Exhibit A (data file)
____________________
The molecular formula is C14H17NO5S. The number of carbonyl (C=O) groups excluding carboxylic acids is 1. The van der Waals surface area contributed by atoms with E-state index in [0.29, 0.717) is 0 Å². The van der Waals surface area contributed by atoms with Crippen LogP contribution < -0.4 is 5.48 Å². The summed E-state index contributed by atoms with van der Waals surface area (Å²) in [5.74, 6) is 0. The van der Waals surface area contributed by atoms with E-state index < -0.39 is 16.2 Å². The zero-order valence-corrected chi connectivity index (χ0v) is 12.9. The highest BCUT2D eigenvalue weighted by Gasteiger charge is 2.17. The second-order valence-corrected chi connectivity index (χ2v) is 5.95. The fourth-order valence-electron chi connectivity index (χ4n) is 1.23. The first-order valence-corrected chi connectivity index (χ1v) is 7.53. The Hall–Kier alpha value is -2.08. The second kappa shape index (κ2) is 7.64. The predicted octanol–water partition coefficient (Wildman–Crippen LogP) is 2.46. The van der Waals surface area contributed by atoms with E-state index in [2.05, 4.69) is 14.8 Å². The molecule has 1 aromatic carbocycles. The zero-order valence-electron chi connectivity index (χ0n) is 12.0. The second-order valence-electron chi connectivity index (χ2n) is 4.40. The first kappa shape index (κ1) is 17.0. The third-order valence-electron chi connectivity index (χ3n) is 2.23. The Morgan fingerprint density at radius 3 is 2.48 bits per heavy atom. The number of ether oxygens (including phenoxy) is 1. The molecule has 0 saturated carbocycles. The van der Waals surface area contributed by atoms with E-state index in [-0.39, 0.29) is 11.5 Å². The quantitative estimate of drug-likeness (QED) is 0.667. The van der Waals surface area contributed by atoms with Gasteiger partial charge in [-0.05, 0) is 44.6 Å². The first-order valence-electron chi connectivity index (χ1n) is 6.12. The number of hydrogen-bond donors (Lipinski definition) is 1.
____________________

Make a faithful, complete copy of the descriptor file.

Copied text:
The molecular formula is C14H17NO5S. The number of carbonyl (C=O) groups excluding carboxylic acids is 1. The van der Waals surface area contributed by atoms with E-state index in [0.29, 0.717) is 0 Å². The van der Waals surface area contributed by atoms with Crippen LogP contribution < -0.4 is 5.48 Å². The summed E-state index contributed by atoms with van der Waals surface area (Å²) in [5.74, 6) is 0. The van der Waals surface area contributed by atoms with E-state index < -0.39 is 16.2 Å². The zero-order valence-corrected chi connectivity index (χ0v) is 12.9. The highest BCUT2D eigenvalue weighted by Gasteiger charge is 2.17. The second-order valence-corrected chi connectivity index (χ2v) is 5.95. The fourth-order valence-electron chi connectivity index (χ4n) is 1.23. The first-order valence-corrected chi connectivity index (χ1v) is 7.53. The Hall–Kier alpha value is -2.08. The second kappa shape index (κ2) is 7.64. The predicted octanol–water partition coefficient (Wildman–Crippen LogP) is 2.46. The van der Waals surface area contributed by atoms with E-state index in [2.05, 4.69) is 14.8 Å². The molecule has 1 aromatic carbocycles. The zero-order valence-electron chi connectivity index (χ0n) is 12.0. The second-order valence-electron chi connectivity index (χ2n) is 4.40. The first kappa shape index (κ1) is 17.0. The third-order valence-electron chi connectivity index (χ3n) is 2.23. The Morgan fingerprint density at radius 3 is 2.48 bits per heavy atom. The number of ether oxygens (including phenoxy) is 1. The molecule has 0 saturated carbocycles. The van der Waals surface area contributed by atoms with E-state index in [-0.39, 0.29) is 11.5 Å². The quantitative estimate of drug-likeness (QED) is 0.667. The van der Waals surface area contributed by atoms with Gasteiger partial charge in [-0.05, 0) is 44.6 Å². The first-order valence-electron chi connectivity index (χ1n) is 6.12. The number of hydrogen-bond donors (Lipinski definition) is 1.